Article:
Christopher D. Manning

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First: Recap Main topic today: How can we improve recall in search? “aircraft” in query doesn’t match with “plane” in document “heat” in query doesn’t match with “thermodynamics” in document Options for improving recall Local methods: Do a “local”, on-demand analysis for a user query Main local method: relevance feedback Global methods: Do a global analysis(More)
In 1993, Eugene Charniak published a slim volume entitled Statistical Language Learning. At the time, empirical techniques to natural language processing were on the rise — in that year, Computational Linguistics published a special issue on such methods — and Charniak’s text was the first to treat the emerging field. Nowadays, the revolution has become the(More)
We demonstrate that an unlexicalized PCFG can parse much more accurately than previously shown, by making use of simple, linguistically motivated state splits, which break down false independence assumptions latent in a vanilla treebank grammar. Indeed, its performance of 86.36% (LP/LR F1) is better than that of early lexicalized PCFG models, and(More)
Recent methods for learning vector space representations of words have succeeded in capturing fine-grained semantic and syntactic regularities using vector arithmetic, but the origin of these regularities has remained opaque. We analyze and make explicit the model properties needed for such regularities to emerge in word vectors. The result is a new global(More)
This paper describes a system for extracting typed dependency parses of English sentences from phrase structure parses. In order to capture inherent relations occurring in corpus texts that can be critical in real-world applications, many NP relations are included in the set of grammatical relations used. We provide a comparison of our system with Minipar(More)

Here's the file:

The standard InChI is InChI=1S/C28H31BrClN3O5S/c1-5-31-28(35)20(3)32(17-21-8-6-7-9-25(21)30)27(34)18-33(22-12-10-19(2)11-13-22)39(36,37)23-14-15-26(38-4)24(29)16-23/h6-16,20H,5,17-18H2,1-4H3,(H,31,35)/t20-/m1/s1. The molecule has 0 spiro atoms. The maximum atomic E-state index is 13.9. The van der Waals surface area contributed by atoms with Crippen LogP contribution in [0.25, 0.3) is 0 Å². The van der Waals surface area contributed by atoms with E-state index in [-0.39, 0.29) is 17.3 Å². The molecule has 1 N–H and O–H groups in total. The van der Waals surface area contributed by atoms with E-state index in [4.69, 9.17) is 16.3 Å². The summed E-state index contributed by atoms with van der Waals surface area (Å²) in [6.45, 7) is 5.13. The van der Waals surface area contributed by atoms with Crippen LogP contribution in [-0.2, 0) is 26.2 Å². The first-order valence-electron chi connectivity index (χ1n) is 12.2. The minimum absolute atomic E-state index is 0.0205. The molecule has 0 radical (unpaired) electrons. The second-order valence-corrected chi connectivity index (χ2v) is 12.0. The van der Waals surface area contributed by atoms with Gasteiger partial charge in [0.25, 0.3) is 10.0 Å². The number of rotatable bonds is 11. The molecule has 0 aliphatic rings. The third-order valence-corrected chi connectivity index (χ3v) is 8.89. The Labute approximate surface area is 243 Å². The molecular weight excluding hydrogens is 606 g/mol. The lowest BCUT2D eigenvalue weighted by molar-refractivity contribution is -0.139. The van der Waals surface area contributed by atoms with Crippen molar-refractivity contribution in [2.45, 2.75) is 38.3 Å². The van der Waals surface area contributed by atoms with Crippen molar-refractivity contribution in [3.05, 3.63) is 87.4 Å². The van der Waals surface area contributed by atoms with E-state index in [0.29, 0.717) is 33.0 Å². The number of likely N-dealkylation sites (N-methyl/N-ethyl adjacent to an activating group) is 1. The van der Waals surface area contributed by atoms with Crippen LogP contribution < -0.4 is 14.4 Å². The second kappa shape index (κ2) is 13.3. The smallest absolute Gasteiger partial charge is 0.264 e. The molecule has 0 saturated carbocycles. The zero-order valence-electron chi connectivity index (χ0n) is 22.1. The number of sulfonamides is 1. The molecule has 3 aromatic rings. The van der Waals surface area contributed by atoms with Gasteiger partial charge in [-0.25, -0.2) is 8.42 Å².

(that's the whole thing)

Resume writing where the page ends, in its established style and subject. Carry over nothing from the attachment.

Most current statistical natural language processing models use only local features so as to permit dynamic programming in inference, but this makes them unable to fully account for the long distance structure that is prevalent in language use. We show how to solve this dilemma with Gibbs sampling, a simple Monte Carlo method used to perform approximate(More)
We describe the design and use of the Stanford CoreNLP toolkit, an extensible pipeline that provides core natural language analysis. This toolkit is quite widely used, both in the research NLP community and also among commercial and government users of open source NLP technology. We suggest that this follows from a simple, approachable design,(More)
Semantic word spaces have been very useful but cannot express the meaning of longer phrases in a principled way. Further progress towards understanding compositionality in tasks such as sentiment detection requires richer supervised training and evaluation resources and more powerful models of composition. To remedy this, we introduce a Sentiment Treebank.(More)
This paper presents results for a maximumentropy-based part of speech tagger, which achieves superior performance principally by enriching the information sources used for tagging. In particular, we get improved results by incorporating these features: (i) more extensive treatment of capitalization for unknown words; (ii) features for the disambiguation of(More)
A significant portion of the world’s text is tagged by readers on social bookmarking websites. Credit attribution is an inherent problem in these corpora because most pages have multiple tags, but the tags do not always apply with equal specificity across the whole document. Solving the credit attribution problem requires associating each word in a document(More)